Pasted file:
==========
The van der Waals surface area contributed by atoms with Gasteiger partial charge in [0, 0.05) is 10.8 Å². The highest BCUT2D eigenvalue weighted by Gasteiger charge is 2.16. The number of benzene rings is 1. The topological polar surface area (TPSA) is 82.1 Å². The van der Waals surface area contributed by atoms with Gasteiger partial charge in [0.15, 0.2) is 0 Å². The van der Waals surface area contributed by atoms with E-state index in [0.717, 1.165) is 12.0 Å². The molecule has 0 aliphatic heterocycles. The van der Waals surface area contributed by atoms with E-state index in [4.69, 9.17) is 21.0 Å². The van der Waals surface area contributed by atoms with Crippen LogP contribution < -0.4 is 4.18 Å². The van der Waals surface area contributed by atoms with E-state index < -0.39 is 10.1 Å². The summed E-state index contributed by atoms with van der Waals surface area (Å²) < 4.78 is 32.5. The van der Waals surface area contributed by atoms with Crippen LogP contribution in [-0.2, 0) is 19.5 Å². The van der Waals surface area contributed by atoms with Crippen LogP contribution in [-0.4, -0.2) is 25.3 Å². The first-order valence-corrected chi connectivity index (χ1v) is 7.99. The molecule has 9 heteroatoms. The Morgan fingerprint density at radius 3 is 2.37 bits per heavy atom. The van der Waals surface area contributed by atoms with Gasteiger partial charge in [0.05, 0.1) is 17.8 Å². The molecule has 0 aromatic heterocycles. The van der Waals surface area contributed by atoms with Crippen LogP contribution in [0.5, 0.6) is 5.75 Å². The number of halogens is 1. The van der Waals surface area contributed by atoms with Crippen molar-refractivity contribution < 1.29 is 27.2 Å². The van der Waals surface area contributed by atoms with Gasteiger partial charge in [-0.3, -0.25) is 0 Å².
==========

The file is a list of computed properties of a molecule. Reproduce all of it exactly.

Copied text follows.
The van der Waals surface area contributed by atoms with Gasteiger partial charge in [0, 0.05) is 10.8 Å². The highest BCUT2D eigenvalue weighted by Gasteiger charge is 2.16. The number of benzene rings is 1. The topological polar surface area (TPSA) is 82.1 Å². The van der Waals surface area contributed by atoms with Gasteiger partial charge in [0.15, 0.2) is 0 Å². The van der Waals surface area contributed by atoms with E-state index in [0.717, 1.165) is 12.0 Å². The molecule has 0 aliphatic heterocycles. The van der Waals surface area contributed by atoms with E-state index in [4.69, 9.17) is 21.0 Å². The van der Waals surface area contributed by atoms with Crippen LogP contribution < -0.4 is 4.18 Å². The van der Waals surface area contributed by atoms with E-state index < -0.39 is 10.1 Å². The summed E-state index contributed by atoms with van der Waals surface area (Å²) < 4.78 is 32.5. The van der Waals surface area contributed by atoms with Crippen LogP contribution in [-0.2, 0) is 19.5 Å². The van der Waals surface area contributed by atoms with Crippen LogP contribution in [-0.4, -0.2) is 25.3 Å². The first-order valence-corrected chi connectivity index (χ1v) is 7.99. The molecule has 9 heteroatoms. The Morgan fingerprint density at radius 3 is 2.37 bits per heavy atom. The van der Waals surface area contributed by atoms with Gasteiger partial charge in [0.05, 0.1) is 17.8 Å². The molecule has 0 aromatic heterocycles. The van der Waals surface area contributed by atoms with Crippen LogP contribution in [0.5, 0.6) is 5.75 Å². The number of halogens is 1. The van der Waals surface area contributed by atoms with Crippen molar-refractivity contribution < 1.29 is 27.2 Å². The van der Waals surface area contributed by atoms with Gasteiger partial charge in [-0.3, -0.25) is 0 Å².